The most recent annual survey’s results were released March 11th.  Here are five fascinating facial plastic surgery trends of 2013:

  1. Selfies are fueling the plastic surgery industry: One third of responding plastic surgeons saw an increase in aesthetic treatment requests due to patients’ dissatisfaction with the way they appeared in social media. Sites like Instagram and Snap chat that are image-dependent are causing more people to focus in on their appearance and seek out cosmetic procedures as a way to “put their best face forward,” according to AAFPRS President Dr. Edward Farrior.
  1. Plastic Surgery Patients are Getting Younger: It’s no surprise that if social media is leading to cosmetic procedures, then the patients of these procedures are younger than the typical patient seeking plastic surgery. In fact, the annual survey found that more than half of plastic surgeon saw an increase in surgery or injectables in use of those adults under the age of 30.  Many young women are actually seeking out cosmetic procedures to delay the signs of aging for longer. The most popular non-surgery option for these women is Botox injections, followed by hyaluronic acid and peels.
  1. The Nose Job Still Rules: As with previous years, rhinoplasty, also known as the nose job, is still the most requested facial cosmetic surgery procedure by both men and women under the age of 35, making up 90% of women’s surgery requests and 86% of men’s.
  1. Family Procedures are on the Rise: Many women, as well as men, are opting to have cosmetic surgery done with a family member. Women having a procedure done with another female family member increased by 8% last year, while 31% of surgeons noticed an increase of married couples coming in together for procedures. With most of these couples, females in the relationship fueled the male’s participation.
  1. Men and Women Want Different Procedures: The survey found, unsurprisingly, that men and women are seeking different outcomes from cosmetic procedures. Women are most interested in nose jobs and facelifts, with Botox injections being the most popular non-surgical procedure.  Men are more concerned with wrinkles and having a head full of hair with hair transplants.

While trends in plastic surgery are always changing, the need to seek out an aesthetic center supervised by a board-certified plastic surgeon does not.  While you will of course seek out a certified surgeon for surgery, it may be tempting to visit a freestanding aesthetic center for procedures like microdermabrasion in hopes of cost savings.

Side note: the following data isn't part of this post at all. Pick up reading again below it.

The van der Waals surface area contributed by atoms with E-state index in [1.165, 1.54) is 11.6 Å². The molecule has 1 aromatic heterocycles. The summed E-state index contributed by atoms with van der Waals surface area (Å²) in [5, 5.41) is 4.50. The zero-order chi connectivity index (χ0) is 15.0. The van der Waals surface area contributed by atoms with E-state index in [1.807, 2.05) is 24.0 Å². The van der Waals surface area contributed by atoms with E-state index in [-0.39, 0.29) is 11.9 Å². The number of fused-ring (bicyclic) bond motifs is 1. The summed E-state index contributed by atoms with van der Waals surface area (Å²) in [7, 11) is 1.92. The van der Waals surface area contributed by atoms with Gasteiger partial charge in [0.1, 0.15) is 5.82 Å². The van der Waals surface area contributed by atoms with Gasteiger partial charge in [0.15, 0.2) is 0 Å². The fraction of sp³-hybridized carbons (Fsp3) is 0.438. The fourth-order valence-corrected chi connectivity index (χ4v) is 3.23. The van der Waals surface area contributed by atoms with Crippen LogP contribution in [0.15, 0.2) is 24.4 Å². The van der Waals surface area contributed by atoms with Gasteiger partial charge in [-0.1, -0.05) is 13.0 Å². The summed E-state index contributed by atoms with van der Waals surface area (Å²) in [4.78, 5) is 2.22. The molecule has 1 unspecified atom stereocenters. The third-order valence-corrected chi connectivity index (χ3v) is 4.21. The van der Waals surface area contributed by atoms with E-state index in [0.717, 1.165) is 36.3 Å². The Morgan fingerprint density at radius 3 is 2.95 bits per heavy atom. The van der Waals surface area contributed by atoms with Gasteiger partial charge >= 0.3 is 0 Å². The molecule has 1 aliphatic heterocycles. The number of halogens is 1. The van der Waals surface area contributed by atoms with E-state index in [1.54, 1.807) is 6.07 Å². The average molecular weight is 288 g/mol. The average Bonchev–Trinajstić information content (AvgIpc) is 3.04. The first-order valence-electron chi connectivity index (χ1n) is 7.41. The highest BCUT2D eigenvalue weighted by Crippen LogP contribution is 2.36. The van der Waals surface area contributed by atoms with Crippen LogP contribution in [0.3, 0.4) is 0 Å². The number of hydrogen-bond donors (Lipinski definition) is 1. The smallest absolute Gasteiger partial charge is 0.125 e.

But to minimize the risks that come with all non-surgical cosmetic procedures, it’s important to seek treatment in a center with a professional staff. Our staff at Accent Plastics aims to provide you with top quality treatment, regardless of your elected procedure or motivations for doing so. Contact our Gainesville office today if you’re ready for a cosmetic procedure consultation.

Microdermabrasion: Is It Right For You?

March 18th, 2014

Microdermabrasion is one of the most popular cosmetic procedures, according to the American Society of Plastic Surgeons (ASPS). The procedure is fairly low cost and minimally invasive, making it a popular option for people who are looking for a little skin refresher. But is microdermabrasion right for you? Read on to learn more:

Understanding the Microdermabrasion Process

Your skin has two layers. The dermis is the inner layer of skin that provides structure. The epidermis is the outer layer of skin that is exposed to the elements. The uppermost layer of the layer of the epidermis is called the stratum corneum. The epidermis, but particularly the stratum corneum, takes the effects of the sun, as well as acne, scarring, and aging.

Microdermabrasion uses either a diamond-tip wand or a crystal wand to remove the superficial stratum corneum layer of the epidermis, improving the appearance and texture of your skin. The process can reduce the appearance of:

  • Fine lines
  • Light scarring
  • Uneven skin tone
  • Sun damage
  • Large pores.

In addition, microdermabrasion treatments thicken the skin’s collagen. Collagen is the protein that provides skin with a taut and smooth look. While microdermabrasion is usually used on the face and neck, it can also lessen the appearance of stretch marks on other parts of the body.

When to Choose Microdermabrasion

Microdermabrasion is a great option for those who have superficial skin damage. Its cost is fairly low compared to other aesthetic treatments. It is also a minimally invasive procedure that may, at most, cause some light bruising or a red complexion for a few days. A treatment usually takes less than an hour, though you will need a series of treatments. The number and frequency of treatments will depend on the extent of your skin’s damage.